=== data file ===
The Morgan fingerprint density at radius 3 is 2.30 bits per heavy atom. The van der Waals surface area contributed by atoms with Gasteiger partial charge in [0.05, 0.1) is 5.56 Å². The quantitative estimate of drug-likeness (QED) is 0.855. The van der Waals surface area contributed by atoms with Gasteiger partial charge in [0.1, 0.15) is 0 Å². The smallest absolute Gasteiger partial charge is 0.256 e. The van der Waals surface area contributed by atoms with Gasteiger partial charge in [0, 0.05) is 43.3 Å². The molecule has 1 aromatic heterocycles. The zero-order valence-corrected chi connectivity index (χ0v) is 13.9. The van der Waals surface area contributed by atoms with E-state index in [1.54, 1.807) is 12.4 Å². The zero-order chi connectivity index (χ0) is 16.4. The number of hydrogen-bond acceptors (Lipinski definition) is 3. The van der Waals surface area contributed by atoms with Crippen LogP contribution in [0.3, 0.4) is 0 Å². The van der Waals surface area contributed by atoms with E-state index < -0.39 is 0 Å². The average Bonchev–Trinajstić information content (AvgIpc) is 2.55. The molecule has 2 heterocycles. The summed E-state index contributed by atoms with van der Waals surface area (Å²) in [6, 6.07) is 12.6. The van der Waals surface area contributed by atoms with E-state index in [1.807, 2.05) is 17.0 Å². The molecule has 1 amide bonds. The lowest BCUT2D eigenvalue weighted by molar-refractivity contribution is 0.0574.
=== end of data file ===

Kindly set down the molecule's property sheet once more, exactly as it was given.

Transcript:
The Morgan fingerprint density at radius 3 is 2.30 bits per heavy atom. The van der Waals surface area contributed by atoms with Gasteiger partial charge in [0.05, 0.1) is 5.56 Å². The quantitative estimate of drug-likeness (QED) is 0.855. The van der Waals surface area contributed by atoms with Gasteiger partial charge in [0.1, 0.15) is 0 Å². The smallest absolute Gasteiger partial charge is 0.256 e. The van der Waals surface area contributed by atoms with Gasteiger partial charge in [0, 0.05) is 43.3 Å². The molecule has 1 aromatic heterocycles. The zero-order valence-corrected chi connectivity index (χ0v) is 13.9. The van der Waals surface area contributed by atoms with E-state index in [1.54, 1.807) is 12.4 Å². The zero-order chi connectivity index (χ0) is 16.4. The number of hydrogen-bond acceptors (Lipinski definition) is 3. The van der Waals surface area contributed by atoms with Crippen LogP contribution in [0.3, 0.4) is 0 Å². The van der Waals surface area contributed by atoms with E-state index < -0.39 is 0 Å². The average Bonchev–Trinajstić information content (AvgIpc) is 2.55. The molecule has 2 heterocycles. The summed E-state index contributed by atoms with van der Waals surface area (Å²) in [6, 6.07) is 12.6. The van der Waals surface area contributed by atoms with E-state index in [1.807, 2.05) is 17.0 Å². The molecule has 1 amide bonds. The lowest BCUT2D eigenvalue weighted by molar-refractivity contribution is 0.0574.